No longer just a drawing in old mythology books, chimeras just became real in the research lab. Last week, researchers made the historic announcement they’d successfully grown human cells inside pig embryos. But this wasn’t the only breakthrough in growing chimeras – animals that contain cells from another creature. A second team of scientists also said they’d developed rat-mice hybrids.
Published in the journal Cell, researchers at the Salk Institute in California succeeded in growing pig-human hybrids containing about one human cell to 100,000 pig cells. In all honesty, it’s not a very impressive mix. And the researchers only let the embryos develop for a month for ethical reasons. So we’re not at a point yet where full human organs are growing inside other animals. But it’s a major move because it proved human cells can develop normally in other animals.
The team achieved the hybrid by putting human stem cells into pig embryos and letting them develop in course. They injected pluripotent stem cells (iPSCs), normal adult cells chemically altered to revert back to a stem cell state. The stem cells eventually specialized to become heart cells, skin cells, muscles, and others.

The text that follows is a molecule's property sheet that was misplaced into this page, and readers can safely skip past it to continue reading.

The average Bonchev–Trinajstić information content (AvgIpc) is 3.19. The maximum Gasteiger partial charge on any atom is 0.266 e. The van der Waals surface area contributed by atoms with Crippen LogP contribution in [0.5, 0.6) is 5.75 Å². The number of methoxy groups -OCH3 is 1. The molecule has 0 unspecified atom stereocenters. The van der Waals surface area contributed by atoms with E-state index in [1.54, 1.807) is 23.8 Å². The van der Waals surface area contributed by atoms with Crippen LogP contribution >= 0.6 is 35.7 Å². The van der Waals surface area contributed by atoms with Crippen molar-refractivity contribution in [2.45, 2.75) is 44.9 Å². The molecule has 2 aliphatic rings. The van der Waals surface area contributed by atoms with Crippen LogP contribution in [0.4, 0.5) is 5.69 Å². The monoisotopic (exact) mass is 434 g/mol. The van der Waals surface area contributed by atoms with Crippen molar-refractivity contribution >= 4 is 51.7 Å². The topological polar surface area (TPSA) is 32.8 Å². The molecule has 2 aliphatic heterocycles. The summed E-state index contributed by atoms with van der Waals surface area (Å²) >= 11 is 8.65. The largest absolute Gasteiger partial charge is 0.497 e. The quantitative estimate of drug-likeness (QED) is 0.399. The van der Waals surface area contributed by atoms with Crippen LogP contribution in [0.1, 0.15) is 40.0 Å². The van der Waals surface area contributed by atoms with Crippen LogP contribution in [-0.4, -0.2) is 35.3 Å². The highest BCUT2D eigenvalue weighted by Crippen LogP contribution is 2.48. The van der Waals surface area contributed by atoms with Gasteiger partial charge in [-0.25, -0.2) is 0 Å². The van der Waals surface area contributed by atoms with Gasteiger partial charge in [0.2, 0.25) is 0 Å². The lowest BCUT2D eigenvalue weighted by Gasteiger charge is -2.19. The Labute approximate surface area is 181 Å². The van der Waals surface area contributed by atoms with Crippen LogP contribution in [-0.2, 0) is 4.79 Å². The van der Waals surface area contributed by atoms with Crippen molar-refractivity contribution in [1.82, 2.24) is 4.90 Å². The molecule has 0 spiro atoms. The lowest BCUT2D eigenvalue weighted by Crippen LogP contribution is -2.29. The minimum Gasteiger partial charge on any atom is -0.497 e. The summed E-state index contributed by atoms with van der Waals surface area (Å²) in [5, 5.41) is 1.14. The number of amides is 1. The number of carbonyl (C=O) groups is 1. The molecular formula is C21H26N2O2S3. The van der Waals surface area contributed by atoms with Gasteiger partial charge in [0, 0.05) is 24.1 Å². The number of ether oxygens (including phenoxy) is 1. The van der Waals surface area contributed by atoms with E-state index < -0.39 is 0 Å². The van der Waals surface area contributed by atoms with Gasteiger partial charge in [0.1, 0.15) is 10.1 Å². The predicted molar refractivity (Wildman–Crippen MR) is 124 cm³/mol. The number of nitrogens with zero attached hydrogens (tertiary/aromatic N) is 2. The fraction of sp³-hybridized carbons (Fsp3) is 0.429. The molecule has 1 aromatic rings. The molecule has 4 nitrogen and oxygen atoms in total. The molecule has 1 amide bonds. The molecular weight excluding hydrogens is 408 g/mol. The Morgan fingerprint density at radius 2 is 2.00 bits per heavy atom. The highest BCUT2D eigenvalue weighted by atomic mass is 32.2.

“Nature knows how to educate cells, so in putting the human cells inside the pig embryos, we let nature figure out how to educate them to develop,” Juan Carlos Izpisua Belmonte, senior author on the study told Time Magazine.
A different team led by researchers at Stanford conducted their own research growing rats with mouse pancreas cells. They then transplanted the cells into diabetic mice, allowing the sick mice to restore normal insulin production and reverse symptoms of their diabetes. So they succeeded not just in growing chimeras but also reintroducing the mouse cells back into mice.
The works raise some ethical questions but it’s clear how much value they could have in the future for supplying organs for transplant. Human organs are pretty hard to come by seeing as how they only become available when someone dies. Every ten minutes, someone is added to the national transplant waiting list and 22 people die each day while waiting for a transplant, says the U.S. Department of Health and Human Services.
The U.S. government already has a ban on using federal money to research chimeras. But we may soon need to rethink that ban and along with the implications this work will have on animal rights and our own ethical boundaries. Wherever you might fall on this debate, there’s a lot of research going into using pigs for human organ development. Last April, researchers announced they’d kept a baboon alive on a genetically modified pig heart for over two years. The day may come soon when we no longer have to wait on human donors for human organs.